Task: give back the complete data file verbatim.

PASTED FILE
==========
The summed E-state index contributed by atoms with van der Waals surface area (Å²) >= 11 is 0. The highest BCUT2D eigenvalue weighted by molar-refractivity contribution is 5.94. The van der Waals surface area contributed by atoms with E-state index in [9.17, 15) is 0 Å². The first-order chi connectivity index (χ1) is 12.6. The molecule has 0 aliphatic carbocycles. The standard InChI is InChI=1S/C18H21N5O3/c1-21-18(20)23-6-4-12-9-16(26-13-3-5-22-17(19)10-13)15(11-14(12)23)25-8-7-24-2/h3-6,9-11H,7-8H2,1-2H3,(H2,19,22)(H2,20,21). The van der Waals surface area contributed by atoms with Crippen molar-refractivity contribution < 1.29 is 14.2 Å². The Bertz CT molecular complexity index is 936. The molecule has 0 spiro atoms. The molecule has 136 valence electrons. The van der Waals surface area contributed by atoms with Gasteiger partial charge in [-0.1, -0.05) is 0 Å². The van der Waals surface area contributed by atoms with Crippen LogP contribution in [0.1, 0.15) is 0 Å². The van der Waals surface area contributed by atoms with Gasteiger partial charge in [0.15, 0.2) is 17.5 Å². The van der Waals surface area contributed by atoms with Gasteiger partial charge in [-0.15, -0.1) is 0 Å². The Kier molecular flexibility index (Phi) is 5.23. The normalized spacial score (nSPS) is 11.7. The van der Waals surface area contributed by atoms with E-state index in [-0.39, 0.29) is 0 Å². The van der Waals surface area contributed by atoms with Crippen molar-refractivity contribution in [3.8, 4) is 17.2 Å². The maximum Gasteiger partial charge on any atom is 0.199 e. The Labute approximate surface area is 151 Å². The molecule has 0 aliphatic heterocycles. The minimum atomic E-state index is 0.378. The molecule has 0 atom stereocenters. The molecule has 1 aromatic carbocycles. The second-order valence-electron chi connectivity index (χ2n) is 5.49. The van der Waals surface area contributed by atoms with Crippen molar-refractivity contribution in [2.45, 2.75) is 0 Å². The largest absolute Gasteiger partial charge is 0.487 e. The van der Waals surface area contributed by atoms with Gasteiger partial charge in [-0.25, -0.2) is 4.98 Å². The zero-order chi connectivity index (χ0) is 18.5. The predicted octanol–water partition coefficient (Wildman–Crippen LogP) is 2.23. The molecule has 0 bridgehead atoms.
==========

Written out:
The summed E-state index contributed by atoms with van der Waals surface area (Å²) >= 11 is 0. The highest BCUT2D eigenvalue weighted by molar-refractivity contribution is 5.94. The van der Waals surface area contributed by atoms with E-state index in [9.17, 15) is 0 Å². The first-order chi connectivity index (χ1) is 12.6. The molecule has 0 aliphatic carbocycles. The standard InChI is InChI=1S/C18H21N5O3/c1-21-18(20)23-6-4-12-9-16(26-13-3-5-22-17(19)10-13)15(11-14(12)23)25-8-7-24-2/h3-6,9-11H,7-8H2,1-2H3,(H2,19,22)(H2,20,21). The van der Waals surface area contributed by atoms with Crippen molar-refractivity contribution < 1.29 is 14.2 Å². The Bertz CT molecular complexity index is 936. The molecule has 0 spiro atoms. The molecule has 136 valence electrons. The van der Waals surface area contributed by atoms with Gasteiger partial charge in [-0.1, -0.05) is 0 Å². The van der Waals surface area contributed by atoms with Crippen LogP contribution in [0.1, 0.15) is 0 Å². The van der Waals surface area contributed by atoms with Gasteiger partial charge in [0.15, 0.2) is 17.5 Å². The van der Waals surface area contributed by atoms with Gasteiger partial charge in [-0.15, -0.1) is 0 Å². The Kier molecular flexibility index (Phi) is 5.23. The normalized spacial score (nSPS) is 11.7. The van der Waals surface area contributed by atoms with E-state index in [-0.39, 0.29) is 0 Å². The van der Waals surface area contributed by atoms with Crippen molar-refractivity contribution in [3.8, 4) is 17.2 Å². The maximum Gasteiger partial charge on any atom is 0.199 e. The Labute approximate surface area is 151 Å². The molecule has 0 aliphatic heterocycles. The minimum atomic E-state index is 0.378. The molecule has 0 atom stereocenters. The molecule has 1 aromatic carbocycles. The second-order valence-electron chi connectivity index (χ2n) is 5.49. The van der Waals surface area contributed by atoms with Crippen molar-refractivity contribution in [2.45, 2.75) is 0 Å². The largest absolute Gasteiger partial charge is 0.487 e. The van der Waals surface area contributed by atoms with Gasteiger partial charge in [-0.25, -0.2) is 4.98 Å². The zero-order chi connectivity index (χ0) is 18.5. The predicted octanol–water partition coefficient (Wildman–Crippen LogP) is 2.23. The molecule has 0 bridgehead atoms.